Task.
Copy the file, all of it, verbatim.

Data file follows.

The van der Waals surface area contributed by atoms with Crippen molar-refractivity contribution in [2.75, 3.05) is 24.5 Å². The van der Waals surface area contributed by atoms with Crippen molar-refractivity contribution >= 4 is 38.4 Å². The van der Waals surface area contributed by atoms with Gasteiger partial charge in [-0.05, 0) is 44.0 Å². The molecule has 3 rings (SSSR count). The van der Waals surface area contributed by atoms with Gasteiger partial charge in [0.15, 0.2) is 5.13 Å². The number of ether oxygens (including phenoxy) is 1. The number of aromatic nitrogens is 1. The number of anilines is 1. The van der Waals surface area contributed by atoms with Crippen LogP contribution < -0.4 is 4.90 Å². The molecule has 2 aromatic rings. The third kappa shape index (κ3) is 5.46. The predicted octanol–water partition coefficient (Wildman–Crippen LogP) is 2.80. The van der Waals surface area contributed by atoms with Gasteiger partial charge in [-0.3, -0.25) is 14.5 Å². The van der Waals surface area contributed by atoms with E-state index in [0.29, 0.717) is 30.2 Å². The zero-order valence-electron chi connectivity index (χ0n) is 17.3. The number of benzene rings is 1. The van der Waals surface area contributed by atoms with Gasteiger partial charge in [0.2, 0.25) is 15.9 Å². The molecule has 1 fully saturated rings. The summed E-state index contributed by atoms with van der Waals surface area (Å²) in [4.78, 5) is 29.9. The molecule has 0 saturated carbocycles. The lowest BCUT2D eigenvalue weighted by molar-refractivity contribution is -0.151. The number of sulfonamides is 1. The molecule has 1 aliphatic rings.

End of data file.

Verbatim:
The van der Waals surface area contributed by atoms with Crippen molar-refractivity contribution in [2.75, 3.05) is 24.5 Å². The van der Waals surface area contributed by atoms with Crippen molar-refractivity contribution >= 4 is 38.4 Å². The van der Waals surface area contributed by atoms with Gasteiger partial charge in [-0.05, 0) is 44.0 Å². The molecule has 3 rings (SSSR count). The van der Waals surface area contributed by atoms with Gasteiger partial charge in [0.15, 0.2) is 5.13 Å². The number of ether oxygens (including phenoxy) is 1. The number of aromatic nitrogens is 1. The number of anilines is 1. The van der Waals surface area contributed by atoms with Crippen LogP contribution < -0.4 is 4.90 Å². The molecule has 2 aromatic rings. The third kappa shape index (κ3) is 5.46. The predicted octanol–water partition coefficient (Wildman–Crippen LogP) is 2.80. The van der Waals surface area contributed by atoms with Gasteiger partial charge in [-0.3, -0.25) is 14.5 Å². The van der Waals surface area contributed by atoms with E-state index in [0.29, 0.717) is 30.2 Å². The zero-order valence-electron chi connectivity index (χ0n) is 17.3. The number of benzene rings is 1. The van der Waals surface area contributed by atoms with Gasteiger partial charge in [0.2, 0.25) is 15.9 Å². The molecule has 1 fully saturated rings. The summed E-state index contributed by atoms with van der Waals surface area (Å²) in [4.78, 5) is 29.9. The molecule has 0 saturated carbocycles. The lowest BCUT2D eigenvalue weighted by molar-refractivity contribution is -0.151. The number of sulfonamides is 1. The molecule has 1 aliphatic rings.